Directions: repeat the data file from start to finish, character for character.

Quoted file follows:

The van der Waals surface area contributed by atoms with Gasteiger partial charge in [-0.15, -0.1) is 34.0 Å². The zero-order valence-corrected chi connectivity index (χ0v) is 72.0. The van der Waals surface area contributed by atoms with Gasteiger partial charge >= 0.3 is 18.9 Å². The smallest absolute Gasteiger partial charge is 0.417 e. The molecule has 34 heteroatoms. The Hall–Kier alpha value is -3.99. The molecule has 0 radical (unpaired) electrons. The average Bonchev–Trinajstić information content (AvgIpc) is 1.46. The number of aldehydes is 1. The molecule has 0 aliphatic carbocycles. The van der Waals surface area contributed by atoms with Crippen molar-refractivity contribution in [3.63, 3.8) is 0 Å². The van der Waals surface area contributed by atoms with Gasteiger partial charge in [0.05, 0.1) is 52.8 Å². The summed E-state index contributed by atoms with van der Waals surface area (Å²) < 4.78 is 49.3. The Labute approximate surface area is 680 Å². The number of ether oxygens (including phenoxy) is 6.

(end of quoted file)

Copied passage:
The van der Waals surface area contributed by atoms with Gasteiger partial charge in [-0.15, -0.1) is 34.0 Å². The zero-order valence-corrected chi connectivity index (χ0v) is 72.0. The van der Waals surface area contributed by atoms with Gasteiger partial charge >= 0.3 is 18.9 Å². The smallest absolute Gasteiger partial charge is 0.417 e. The molecule has 34 heteroatoms. The Hall–Kier alpha value is -3.99. The molecule has 0 radical (unpaired) electrons. The average Bonchev–Trinajstić information content (AvgIpc) is 1.46. The number of aldehydes is 1. The molecule has 0 aliphatic carbocycles. The van der Waals surface area contributed by atoms with Crippen molar-refractivity contribution in [3.63, 3.8) is 0 Å². The van der Waals surface area contributed by atoms with Gasteiger partial charge in [0.05, 0.1) is 52.8 Å². The summed E-state index contributed by atoms with van der Waals surface area (Å²) < 4.78 is 49.3. The Labute approximate surface area is 680 Å². The number of ether oxygens (including phenoxy) is 6.